It may be now asked, whether the Apostle wholly condemns the use of gold in adorning the body. Were any one to urge these words, it may be said, that he prohibits precious garments no less than gold; for he immediately adds, the putting on of apparel, or, of clothes. But it would be an immoderate strictness wholly to forbid neatness and elegance in clothing. If the material is said to be too sumptuous, the Lord has created it; and we know that skill in art has proceeded from him. Then Peter did not intend to condemn every sort of ornament, but the evil of vanity, to which women are subject. Two things are to be regarded in clothing, usefulness and decency; and what decency requires is moderation and modesty. Were, then, a woman to go forth with her hair wantonly curled and decked, and make an extravagant display, her vanity could not be excused. They who object and say, that to clothe one’s-self in this or that manner is an indifferent thing, in which all are free to do as they please, may be easily confuted; for excessive elegance and superfluous display, in short, all excesses, arise from a corrupted mind. Besides, ambition, pride, affectation of display, and all things of this kind, are not indifferent things. Therefore they whose minds are purified from all vanity, will duly order all things, so as not to exceed moderation.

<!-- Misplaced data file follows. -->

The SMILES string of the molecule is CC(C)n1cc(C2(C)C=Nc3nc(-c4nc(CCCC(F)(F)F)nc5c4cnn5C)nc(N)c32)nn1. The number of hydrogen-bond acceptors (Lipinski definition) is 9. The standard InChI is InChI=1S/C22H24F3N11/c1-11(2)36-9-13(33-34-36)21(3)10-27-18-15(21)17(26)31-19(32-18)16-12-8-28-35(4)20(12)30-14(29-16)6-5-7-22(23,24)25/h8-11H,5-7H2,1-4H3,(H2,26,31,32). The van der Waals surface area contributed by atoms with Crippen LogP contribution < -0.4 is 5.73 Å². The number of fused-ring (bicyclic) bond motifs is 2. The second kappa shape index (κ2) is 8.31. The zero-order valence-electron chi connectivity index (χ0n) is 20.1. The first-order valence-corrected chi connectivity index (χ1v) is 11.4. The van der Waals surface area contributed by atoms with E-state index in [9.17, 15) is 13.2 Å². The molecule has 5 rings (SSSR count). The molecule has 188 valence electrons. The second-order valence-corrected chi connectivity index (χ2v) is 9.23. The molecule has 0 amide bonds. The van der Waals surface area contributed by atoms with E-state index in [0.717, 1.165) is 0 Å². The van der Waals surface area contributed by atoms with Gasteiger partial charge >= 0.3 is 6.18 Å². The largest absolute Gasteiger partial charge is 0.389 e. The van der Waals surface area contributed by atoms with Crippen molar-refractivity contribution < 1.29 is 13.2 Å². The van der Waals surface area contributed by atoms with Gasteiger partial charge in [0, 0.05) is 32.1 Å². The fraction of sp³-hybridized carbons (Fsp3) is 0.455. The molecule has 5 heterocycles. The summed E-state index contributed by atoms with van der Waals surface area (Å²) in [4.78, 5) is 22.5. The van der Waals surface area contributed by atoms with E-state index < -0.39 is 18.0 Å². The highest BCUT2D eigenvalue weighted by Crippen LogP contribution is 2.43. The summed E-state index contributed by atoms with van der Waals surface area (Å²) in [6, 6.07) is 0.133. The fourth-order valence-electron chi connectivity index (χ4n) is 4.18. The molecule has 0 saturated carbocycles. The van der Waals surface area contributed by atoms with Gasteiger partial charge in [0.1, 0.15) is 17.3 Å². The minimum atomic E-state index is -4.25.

Jean Calvin, Comentariu pe 1 Petru 3:3
The outward adorning of the body is very often sensual and excessive; for instance, when it is immoderate, and above your degree and station in the world, when you are proud of it and puffed up with it, when you dress with design to allure and tempt others, when your apparel is too rich, curious, or superfluous, when your fashions are fantastical, imitating the levity and vanity of the worst people, and when they are immodest and wanton. The attire of a harlot can never become a chaste Christian matron.